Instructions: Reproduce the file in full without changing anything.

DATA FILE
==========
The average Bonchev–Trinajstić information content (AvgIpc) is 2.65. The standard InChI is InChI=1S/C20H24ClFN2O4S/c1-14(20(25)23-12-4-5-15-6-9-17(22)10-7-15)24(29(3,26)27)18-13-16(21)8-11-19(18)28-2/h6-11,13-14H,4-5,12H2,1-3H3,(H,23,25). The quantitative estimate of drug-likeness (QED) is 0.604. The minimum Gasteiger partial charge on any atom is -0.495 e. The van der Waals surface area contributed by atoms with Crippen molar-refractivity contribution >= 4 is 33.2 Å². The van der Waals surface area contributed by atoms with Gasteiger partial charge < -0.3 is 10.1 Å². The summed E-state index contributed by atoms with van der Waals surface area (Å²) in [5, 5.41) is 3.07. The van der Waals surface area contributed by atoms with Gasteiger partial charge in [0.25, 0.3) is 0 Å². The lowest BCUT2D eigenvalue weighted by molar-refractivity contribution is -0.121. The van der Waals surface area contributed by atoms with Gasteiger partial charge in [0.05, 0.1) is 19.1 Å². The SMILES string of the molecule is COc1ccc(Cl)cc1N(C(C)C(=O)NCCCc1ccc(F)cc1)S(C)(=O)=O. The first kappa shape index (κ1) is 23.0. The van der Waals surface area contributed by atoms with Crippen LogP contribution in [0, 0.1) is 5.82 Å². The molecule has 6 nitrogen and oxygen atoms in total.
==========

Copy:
The average Bonchev–Trinajstić information content (AvgIpc) is 2.65. The standard InChI is InChI=1S/C20H24ClFN2O4S/c1-14(20(25)23-12-4-5-15-6-9-17(22)10-7-15)24(29(3,26)27)18-13-16(21)8-11-19(18)28-2/h6-11,13-14H,4-5,12H2,1-3H3,(H,23,25). The quantitative estimate of drug-likeness (QED) is 0.604. The minimum Gasteiger partial charge on any atom is -0.495 e. The van der Waals surface area contributed by atoms with Crippen molar-refractivity contribution >= 4 is 33.2 Å². The van der Waals surface area contributed by atoms with Gasteiger partial charge < -0.3 is 10.1 Å². The summed E-state index contributed by atoms with van der Waals surface area (Å²) in [5, 5.41) is 3.07. The van der Waals surface area contributed by atoms with Gasteiger partial charge in [0.25, 0.3) is 0 Å². The lowest BCUT2D eigenvalue weighted by molar-refractivity contribution is -0.121. The van der Waals surface area contributed by atoms with Gasteiger partial charge in [0.05, 0.1) is 19.1 Å². The SMILES string of the molecule is COc1ccc(Cl)cc1N(C(C)C(=O)NCCCc1ccc(F)cc1)S(C)(=O)=O. The first kappa shape index (κ1) is 23.0. The van der Waals surface area contributed by atoms with Crippen LogP contribution in [0, 0.1) is 5.82 Å². The molecule has 6 nitrogen and oxygen atoms in total.